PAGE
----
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Thursday, 9 February 2012
Page: 599

Mr EWEN JONES (Herbert) (13:39): Before I start to speak on the Building and Construction Industry Improvement Amendment (Transition to Fair Work) Bill 2011, I would like to respond to the diatribe that we just heard. In my 18 months as the member for Herbert, not one worker has come into my office telling me that they have been done over by the ABCC. What I have had is a lot of builders coming to me and telling me that the red tape that this government and the state government are imposing on the industry is killing the industry. What I see in the industry is people being paid above award wages because employers want to keep good workers. The ABCC is not anti-worker; it is pro-work.

I rise to speak on the Building and Construction Industry Improvement Amendment (Transition to Fair Work) Bill 2011. The purpose of this bill is to abolish the successful Australian Building and Construction Commissioner, the ABCC, and replace it with a new agency, the Office of the Fair Work Building Industry Inspectorate. It also provides for a new independent assessor's office, which will be able to determine what examination notice papers should apply to specific projects. It also removes laws related to the building industry that provide for higher penalties on those found to have breached industrial law and a wider set of conditions that attract these penalties.

The coalition established the ABCC back in 2005 in response to the Cole royal commission's findings of rampant unlawful and inappropriate industrial conduct in the construction industry. Part of those findings emphasised the lack of powers and resources that the regulatory body had at the time and the consequences of this. The ABCC has been the policeman of the industry, dealing with these problems in a tough but fair and balanced manner so that heavy-handed tactics are no longer what the industry is known for. The industry cannot afford to return to the days when unlawful tactics became rife as a result of weak oversight bodies.

It is clear that this bill is another example of the Labor Party giving in to the unions, their lords and masters. The Construction, Forestry, Mining and Energy Union does not like the ABCC because it has been effective at holding militant industrial relations antics to account. The government does not want to scrap this for the good of the construction industry; they want to scrap it for the good of the union, regardless of the outcome.

Mr Lyons: You want to put workers under threat.

Mr EWEN JONES: Member for Bass, how many people in Tasmania have a job, mate? Over the past year, we have seen a raft of industrial action in which people have not played by the rules. The last thing that we need right now is to abolish the watchdog responsible for ensuring that either side in an industrial dispute does not get away with underhanded tactics. The construction industry has a bleak history in this area in Australia. A tough commissioner was needed to clean this up and the ABCC has done that. Under their watch, productivity in the construction industry has increased by 10 per cent and inflation has reduced by 1.2 per cent. Replacing this with a new weaker inspectorate threatens to return the industry to the bad old days of devious union activity that hurts business and the economy.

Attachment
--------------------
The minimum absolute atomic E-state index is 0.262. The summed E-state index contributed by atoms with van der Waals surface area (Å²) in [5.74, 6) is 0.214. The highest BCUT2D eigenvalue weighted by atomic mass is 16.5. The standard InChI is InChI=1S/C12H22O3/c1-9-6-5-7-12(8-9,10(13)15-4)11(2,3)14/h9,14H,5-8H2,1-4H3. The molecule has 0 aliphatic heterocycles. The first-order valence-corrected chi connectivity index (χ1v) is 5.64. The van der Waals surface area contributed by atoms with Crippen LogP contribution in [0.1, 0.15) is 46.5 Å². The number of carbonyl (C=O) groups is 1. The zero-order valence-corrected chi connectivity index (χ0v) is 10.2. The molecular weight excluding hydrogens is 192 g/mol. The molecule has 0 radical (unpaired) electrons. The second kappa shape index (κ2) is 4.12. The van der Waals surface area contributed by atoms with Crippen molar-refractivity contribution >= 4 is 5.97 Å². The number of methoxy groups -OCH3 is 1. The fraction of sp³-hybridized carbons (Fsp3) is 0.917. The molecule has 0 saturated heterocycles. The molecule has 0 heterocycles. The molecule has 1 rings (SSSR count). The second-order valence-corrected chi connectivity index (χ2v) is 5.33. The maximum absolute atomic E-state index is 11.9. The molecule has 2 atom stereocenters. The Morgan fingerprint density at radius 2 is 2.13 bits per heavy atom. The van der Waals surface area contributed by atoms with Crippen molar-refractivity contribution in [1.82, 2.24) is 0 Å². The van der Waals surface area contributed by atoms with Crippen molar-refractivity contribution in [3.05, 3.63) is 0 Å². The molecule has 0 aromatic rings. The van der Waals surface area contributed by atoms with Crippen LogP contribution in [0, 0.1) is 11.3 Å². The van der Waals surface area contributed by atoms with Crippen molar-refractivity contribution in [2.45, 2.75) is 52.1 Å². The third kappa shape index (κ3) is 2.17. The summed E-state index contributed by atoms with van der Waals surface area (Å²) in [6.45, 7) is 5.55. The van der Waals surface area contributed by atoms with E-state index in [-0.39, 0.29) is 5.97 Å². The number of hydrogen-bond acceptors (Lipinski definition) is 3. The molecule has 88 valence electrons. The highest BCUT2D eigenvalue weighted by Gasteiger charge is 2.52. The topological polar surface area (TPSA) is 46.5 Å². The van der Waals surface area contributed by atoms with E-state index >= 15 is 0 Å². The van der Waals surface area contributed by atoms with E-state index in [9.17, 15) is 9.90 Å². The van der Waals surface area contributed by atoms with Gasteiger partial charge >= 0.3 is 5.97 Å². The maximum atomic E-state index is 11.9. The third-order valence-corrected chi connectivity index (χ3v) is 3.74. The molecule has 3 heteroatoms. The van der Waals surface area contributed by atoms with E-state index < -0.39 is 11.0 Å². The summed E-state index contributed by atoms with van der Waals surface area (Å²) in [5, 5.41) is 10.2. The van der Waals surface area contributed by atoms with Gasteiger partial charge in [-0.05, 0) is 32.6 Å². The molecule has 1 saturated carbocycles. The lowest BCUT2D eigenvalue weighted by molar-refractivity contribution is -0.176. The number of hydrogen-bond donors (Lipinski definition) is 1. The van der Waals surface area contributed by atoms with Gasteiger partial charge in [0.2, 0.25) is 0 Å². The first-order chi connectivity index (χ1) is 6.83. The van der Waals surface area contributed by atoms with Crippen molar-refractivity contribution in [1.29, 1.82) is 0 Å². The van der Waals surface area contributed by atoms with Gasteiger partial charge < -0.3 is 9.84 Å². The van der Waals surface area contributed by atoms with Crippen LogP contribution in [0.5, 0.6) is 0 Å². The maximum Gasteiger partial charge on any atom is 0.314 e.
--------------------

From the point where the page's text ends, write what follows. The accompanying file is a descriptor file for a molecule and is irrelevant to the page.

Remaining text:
On top of that, unlike the independent ABCC the new building inspectorate will be controlled by the minister. Everybody knows that independence is critical to ensuring that any workplace relations body is fair and balanced. That has played a big part in why the ABCC has been so successful. This bill will also allow for ABCC powers to be switched off on specific work sites. Absurd as it sounds, this means that unions will be able to try and have the law simply not apply to that workplace.

Townsville is a rapidly growing city and as such its construction industry is a key part of the local economy and the local community. The city is continuously expanding as new homes and new suburbs are built to cater for the population growth while the opportunities in the North Queensland economy have led to a number of business construction projects as well. Changes that threaten the construction industry have big consequences for the city. I have been speaking to builders across Townsville and I have heard their concerns about these changes.

Darrell Gribble of Liveconstruction lamented the burden of overregulation on the industry and the effect that it has on their ability to their job. I have listened to people express concerns about the risk that a weaker industry watchdog poses in terms of expanding the access of unions to workplaces and the impact that this will have on their work and on their productivity. Adrian Gabrielli of Gabrielli Constructions told me how worried he and other builders are about the consequences for their workplaces and about the impact that these changes will have on construction costs. Only trouble can come when you do not have a policeman on the watch. As he pointed out, all big businesses have had to bend to unreasonable demands issued by unions and this change will just give them more scope to wield their power, leaving building companies at their mercy. The system that we have at the moment has kept fairness in the building industry while allowing businesses to do their jobs instead of coming up against unions intent on stirring up trouble rather than raising genuine issues.

The DEPUTY SPEAKER ( Ms AE Burke ): Order! The debate is interrupted in accordance with standing order 43. The debate may be resumed at a later hour.